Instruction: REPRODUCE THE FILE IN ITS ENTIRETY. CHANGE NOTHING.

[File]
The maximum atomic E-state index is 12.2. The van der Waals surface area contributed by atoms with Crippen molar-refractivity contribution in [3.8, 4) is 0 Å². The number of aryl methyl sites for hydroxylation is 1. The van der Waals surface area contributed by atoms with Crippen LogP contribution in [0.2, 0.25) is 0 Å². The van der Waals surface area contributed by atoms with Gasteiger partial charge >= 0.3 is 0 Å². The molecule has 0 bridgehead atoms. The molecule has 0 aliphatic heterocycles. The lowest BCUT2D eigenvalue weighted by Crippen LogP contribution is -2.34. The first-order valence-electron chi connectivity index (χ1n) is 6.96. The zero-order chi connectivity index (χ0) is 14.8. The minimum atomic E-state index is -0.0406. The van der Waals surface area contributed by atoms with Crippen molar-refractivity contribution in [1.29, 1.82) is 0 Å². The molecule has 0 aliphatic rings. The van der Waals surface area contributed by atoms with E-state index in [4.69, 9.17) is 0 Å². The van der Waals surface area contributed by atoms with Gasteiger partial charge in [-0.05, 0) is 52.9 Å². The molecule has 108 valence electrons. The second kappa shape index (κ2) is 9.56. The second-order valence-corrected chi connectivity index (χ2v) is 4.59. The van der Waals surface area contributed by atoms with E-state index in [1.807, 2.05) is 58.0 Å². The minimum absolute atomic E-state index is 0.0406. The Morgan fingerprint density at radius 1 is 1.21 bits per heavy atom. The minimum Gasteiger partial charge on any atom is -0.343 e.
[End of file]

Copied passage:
The maximum atomic E-state index is 12.2. The van der Waals surface area contributed by atoms with Crippen molar-refractivity contribution in [3.8, 4) is 0 Å². The number of aryl methyl sites for hydroxylation is 1. The van der Waals surface area contributed by atoms with Crippen LogP contribution in [0.2, 0.25) is 0 Å². The van der Waals surface area contributed by atoms with Gasteiger partial charge >= 0.3 is 0 Å². The molecule has 0 bridgehead atoms. The molecule has 0 aliphatic heterocycles. The lowest BCUT2D eigenvalue weighted by Crippen LogP contribution is -2.34. The first-order valence-electron chi connectivity index (χ1n) is 6.96. The zero-order chi connectivity index (χ0) is 14.8. The minimum atomic E-state index is -0.0406. The van der Waals surface area contributed by atoms with Crippen molar-refractivity contribution in [1.29, 1.82) is 0 Å². The molecule has 0 aliphatic rings. The van der Waals surface area contributed by atoms with E-state index in [4.69, 9.17) is 0 Å². The van der Waals surface area contributed by atoms with Gasteiger partial charge in [-0.05, 0) is 52.9 Å². The molecule has 108 valence electrons. The second kappa shape index (κ2) is 9.56. The second-order valence-corrected chi connectivity index (χ2v) is 4.59. The van der Waals surface area contributed by atoms with E-state index in [1.807, 2.05) is 58.0 Å². The minimum absolute atomic E-state index is 0.0406. The Morgan fingerprint density at radius 1 is 1.21 bits per heavy atom. The minimum Gasteiger partial charge on any atom is -0.343 e.